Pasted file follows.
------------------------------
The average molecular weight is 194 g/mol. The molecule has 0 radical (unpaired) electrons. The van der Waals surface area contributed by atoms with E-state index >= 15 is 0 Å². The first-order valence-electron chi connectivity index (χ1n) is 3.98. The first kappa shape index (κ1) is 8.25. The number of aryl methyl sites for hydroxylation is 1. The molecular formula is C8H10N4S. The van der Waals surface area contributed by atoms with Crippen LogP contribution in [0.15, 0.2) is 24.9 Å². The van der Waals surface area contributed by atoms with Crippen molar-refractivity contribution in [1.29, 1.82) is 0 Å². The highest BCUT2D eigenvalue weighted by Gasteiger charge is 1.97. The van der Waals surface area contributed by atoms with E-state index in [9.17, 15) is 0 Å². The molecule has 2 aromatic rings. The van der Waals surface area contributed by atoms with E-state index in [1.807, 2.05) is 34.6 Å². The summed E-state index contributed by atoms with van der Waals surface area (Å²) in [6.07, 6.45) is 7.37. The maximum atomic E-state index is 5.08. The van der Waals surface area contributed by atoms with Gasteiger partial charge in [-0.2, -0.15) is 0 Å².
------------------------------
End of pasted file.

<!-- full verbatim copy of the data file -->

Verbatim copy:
The average molecular weight is 194 g/mol. The molecule has 0 radical (unpaired) electrons. The van der Waals surface area contributed by atoms with E-state index >= 15 is 0 Å². The first-order valence-electron chi connectivity index (χ1n) is 3.98. The first kappa shape index (κ1) is 8.25. The number of aryl methyl sites for hydroxylation is 1. The molecular formula is C8H10N4S. The van der Waals surface area contributed by atoms with Crippen LogP contribution in [0.15, 0.2) is 24.9 Å². The van der Waals surface area contributed by atoms with Crippen molar-refractivity contribution in [1.29, 1.82) is 0 Å². The highest BCUT2D eigenvalue weighted by Gasteiger charge is 1.97. The van der Waals surface area contributed by atoms with E-state index in [9.17, 15) is 0 Å². The molecule has 2 aromatic rings. The van der Waals surface area contributed by atoms with E-state index in [1.807, 2.05) is 34.6 Å². The summed E-state index contributed by atoms with van der Waals surface area (Å²) in [6.07, 6.45) is 7.37. The maximum atomic E-state index is 5.08. The van der Waals surface area contributed by atoms with Gasteiger partial charge in [-0.2, -0.15) is 0 Å².